Roku: MLB Return Not Driving Pay-TV Viewership

The return of Major League Baseball during the coronavirus pandemic hasn’t resulted in a return to pay-tv, according to new data from Roku. The streaming media device manufacturer/distributor, citing internal research, found that 70% of households that watched baseball in 2019 did not tune in to watch the 2020’s delayed season opening weekend.

A loss of live sports due to COVID-19 is the primary reason 25% of survey respondents said they have dropped pay-TV. Just 20% of those subscribers said they would re-new pay-TV with the return of live sports. The findings counter claims by Disney-owned ESPN and Fox Sports about record opening weekend baseball ratings.

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“The return of MLB was a swing and a miss when it comes to viewership for traditional linear TV as less than one third of baseball’s 2019 household audience tuned in to watch any of the opening week games on linear television,” Gaurav Shirole, director of audience measurement at Roku, said in a statement.

Shirole believes that as live sports returns, fans have found new ways to consume it via video streaming services such as MLB.tv, the SVOD platform affording subscribers out-of-market games live or on-demand.

“Blacked out games are typically available to stream about 90 minutes after their conclusion,” he said.

Other MLB streaming sources include YouTube TV (a sponsor of last year’s World Series), Sling TV, Hulu with Live TV, AT&T TV Now and fuboTV, among others.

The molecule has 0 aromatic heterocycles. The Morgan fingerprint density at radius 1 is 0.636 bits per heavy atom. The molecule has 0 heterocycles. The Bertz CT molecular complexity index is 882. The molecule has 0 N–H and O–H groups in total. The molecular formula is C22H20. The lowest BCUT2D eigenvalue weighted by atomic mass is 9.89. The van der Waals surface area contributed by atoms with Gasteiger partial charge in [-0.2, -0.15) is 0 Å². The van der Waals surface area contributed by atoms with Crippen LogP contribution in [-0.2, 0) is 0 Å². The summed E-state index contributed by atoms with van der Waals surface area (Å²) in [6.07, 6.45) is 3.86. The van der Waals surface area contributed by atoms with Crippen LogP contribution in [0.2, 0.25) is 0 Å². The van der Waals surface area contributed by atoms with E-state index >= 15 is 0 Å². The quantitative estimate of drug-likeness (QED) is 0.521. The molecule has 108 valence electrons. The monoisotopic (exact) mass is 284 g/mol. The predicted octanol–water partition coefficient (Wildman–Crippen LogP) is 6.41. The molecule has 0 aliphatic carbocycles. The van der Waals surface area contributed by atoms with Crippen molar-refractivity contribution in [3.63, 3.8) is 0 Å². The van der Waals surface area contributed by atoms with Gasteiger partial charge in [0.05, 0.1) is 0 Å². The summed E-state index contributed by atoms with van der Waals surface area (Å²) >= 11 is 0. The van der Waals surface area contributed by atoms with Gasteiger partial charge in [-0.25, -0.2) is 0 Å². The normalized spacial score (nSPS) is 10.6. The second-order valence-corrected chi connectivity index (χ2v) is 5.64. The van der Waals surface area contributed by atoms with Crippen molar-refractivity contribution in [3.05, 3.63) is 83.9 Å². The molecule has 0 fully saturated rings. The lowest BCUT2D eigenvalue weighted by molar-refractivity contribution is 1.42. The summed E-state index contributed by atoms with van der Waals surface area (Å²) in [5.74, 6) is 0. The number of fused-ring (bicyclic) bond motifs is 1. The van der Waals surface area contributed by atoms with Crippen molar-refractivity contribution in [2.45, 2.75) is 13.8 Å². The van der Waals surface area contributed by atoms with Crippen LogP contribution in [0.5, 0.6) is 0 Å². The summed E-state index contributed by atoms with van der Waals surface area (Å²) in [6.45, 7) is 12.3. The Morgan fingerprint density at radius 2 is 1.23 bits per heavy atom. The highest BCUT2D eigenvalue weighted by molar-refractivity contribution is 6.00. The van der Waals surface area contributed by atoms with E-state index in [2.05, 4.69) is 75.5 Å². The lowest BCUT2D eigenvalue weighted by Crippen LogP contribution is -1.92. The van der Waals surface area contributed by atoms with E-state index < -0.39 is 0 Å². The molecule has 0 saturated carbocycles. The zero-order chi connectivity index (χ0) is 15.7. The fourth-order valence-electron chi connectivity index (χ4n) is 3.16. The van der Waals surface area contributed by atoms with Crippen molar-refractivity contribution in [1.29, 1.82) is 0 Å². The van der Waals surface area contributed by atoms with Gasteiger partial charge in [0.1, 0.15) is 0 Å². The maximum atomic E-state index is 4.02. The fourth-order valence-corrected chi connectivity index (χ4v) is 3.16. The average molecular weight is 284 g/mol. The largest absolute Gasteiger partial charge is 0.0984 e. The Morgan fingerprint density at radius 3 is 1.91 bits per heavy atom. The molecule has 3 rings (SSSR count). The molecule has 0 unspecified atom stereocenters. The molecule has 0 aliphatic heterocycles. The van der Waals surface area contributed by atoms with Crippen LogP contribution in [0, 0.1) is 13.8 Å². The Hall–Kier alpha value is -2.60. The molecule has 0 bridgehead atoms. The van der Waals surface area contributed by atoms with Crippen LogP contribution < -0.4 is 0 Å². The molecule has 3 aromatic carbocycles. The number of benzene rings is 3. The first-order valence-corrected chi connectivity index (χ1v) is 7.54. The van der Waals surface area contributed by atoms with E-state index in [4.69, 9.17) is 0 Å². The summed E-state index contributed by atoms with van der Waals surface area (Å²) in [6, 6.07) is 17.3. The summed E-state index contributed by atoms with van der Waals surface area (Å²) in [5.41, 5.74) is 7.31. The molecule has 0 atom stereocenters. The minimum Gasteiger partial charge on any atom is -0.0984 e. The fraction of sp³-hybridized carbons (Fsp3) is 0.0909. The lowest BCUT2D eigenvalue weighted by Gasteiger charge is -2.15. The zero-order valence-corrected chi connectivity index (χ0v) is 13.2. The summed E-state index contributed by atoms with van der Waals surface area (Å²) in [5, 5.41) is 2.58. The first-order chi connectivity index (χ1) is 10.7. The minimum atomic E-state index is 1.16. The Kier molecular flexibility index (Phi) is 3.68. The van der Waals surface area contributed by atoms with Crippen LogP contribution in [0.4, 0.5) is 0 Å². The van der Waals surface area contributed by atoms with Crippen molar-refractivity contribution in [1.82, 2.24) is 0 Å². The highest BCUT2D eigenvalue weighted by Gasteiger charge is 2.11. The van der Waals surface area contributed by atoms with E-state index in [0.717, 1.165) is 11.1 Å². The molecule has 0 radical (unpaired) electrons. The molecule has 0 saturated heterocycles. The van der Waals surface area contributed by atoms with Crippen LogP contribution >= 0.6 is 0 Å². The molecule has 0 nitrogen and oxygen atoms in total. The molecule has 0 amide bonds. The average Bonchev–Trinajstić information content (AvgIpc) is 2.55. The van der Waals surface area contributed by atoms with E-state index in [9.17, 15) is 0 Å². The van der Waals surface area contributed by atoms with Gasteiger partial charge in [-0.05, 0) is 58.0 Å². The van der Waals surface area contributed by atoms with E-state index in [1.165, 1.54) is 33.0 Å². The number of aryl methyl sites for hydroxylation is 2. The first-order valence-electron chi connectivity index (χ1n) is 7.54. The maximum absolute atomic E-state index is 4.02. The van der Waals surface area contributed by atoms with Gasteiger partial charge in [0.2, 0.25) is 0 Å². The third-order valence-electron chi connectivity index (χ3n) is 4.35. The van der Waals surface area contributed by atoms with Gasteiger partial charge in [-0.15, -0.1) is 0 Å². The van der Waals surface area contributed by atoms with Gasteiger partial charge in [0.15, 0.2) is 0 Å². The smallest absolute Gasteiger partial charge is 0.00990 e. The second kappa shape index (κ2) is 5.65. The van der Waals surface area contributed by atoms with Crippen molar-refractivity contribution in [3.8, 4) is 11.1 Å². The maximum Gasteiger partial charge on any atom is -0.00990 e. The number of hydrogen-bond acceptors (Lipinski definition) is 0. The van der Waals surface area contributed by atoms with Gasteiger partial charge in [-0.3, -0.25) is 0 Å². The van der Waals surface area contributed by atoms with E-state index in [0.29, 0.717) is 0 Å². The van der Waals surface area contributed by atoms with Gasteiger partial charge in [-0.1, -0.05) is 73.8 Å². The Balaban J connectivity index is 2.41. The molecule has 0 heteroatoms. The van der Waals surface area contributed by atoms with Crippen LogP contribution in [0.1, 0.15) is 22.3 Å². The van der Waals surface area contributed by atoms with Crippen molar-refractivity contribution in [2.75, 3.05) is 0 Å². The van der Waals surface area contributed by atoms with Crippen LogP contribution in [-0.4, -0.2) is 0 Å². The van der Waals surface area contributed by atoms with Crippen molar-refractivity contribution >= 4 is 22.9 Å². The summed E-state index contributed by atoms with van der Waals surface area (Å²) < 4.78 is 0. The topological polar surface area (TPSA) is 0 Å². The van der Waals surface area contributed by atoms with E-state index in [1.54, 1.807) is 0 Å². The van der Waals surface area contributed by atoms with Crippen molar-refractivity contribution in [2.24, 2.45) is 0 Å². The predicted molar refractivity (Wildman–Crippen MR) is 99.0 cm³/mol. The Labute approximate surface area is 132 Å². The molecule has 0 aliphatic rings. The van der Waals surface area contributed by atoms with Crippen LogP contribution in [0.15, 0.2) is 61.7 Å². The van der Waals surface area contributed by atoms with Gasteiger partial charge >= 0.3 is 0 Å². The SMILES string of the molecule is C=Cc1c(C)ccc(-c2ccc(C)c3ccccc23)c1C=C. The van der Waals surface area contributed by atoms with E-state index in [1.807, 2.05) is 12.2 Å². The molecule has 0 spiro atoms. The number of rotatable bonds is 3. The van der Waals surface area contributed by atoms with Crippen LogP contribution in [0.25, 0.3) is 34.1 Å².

Games are also broadcast across a variety of channels, including ESPN, ESPN2, FOX, FS1, TBS, MLB Network and regional networks including NBC Sports and Fox Sports.

T-Mobile Giving Subs Free Year of Major League Baseball Streaming Service

T-Mobile is giving subscribers a free year access to MLB.tv, the standalone subscription streaming service operated by Major League Baseball.

The promotion, which is part of T-Mobile Tuesdays and begins on March 24, enables T-Mobile data subs unlimited access to MLB games outside their market.

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MLB.tv launched in 1995 as an audio-only format. It currently charges $25 monthly or $119 for the season.

The wireless carrier said that any T-Mobile customer on a qualifying monthly rate plan can participate in the Tuesdays promotion. To be eligible, customers must be at least 18 years old, minors need to be at least 13 years of age with parental consent, and customers in Puerto Rico must be at least 21 years old. Subs must download the T-Mobile Tuesdays app to access MLB.tv.

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Amazon Channels Adds Major League Baseball Streaming Service

Just in time for the start of the 2019 Major League Baseball season, Amazon March 20 announced it has added the league’s MLB.tv subscription streaming video service to its Channels platform.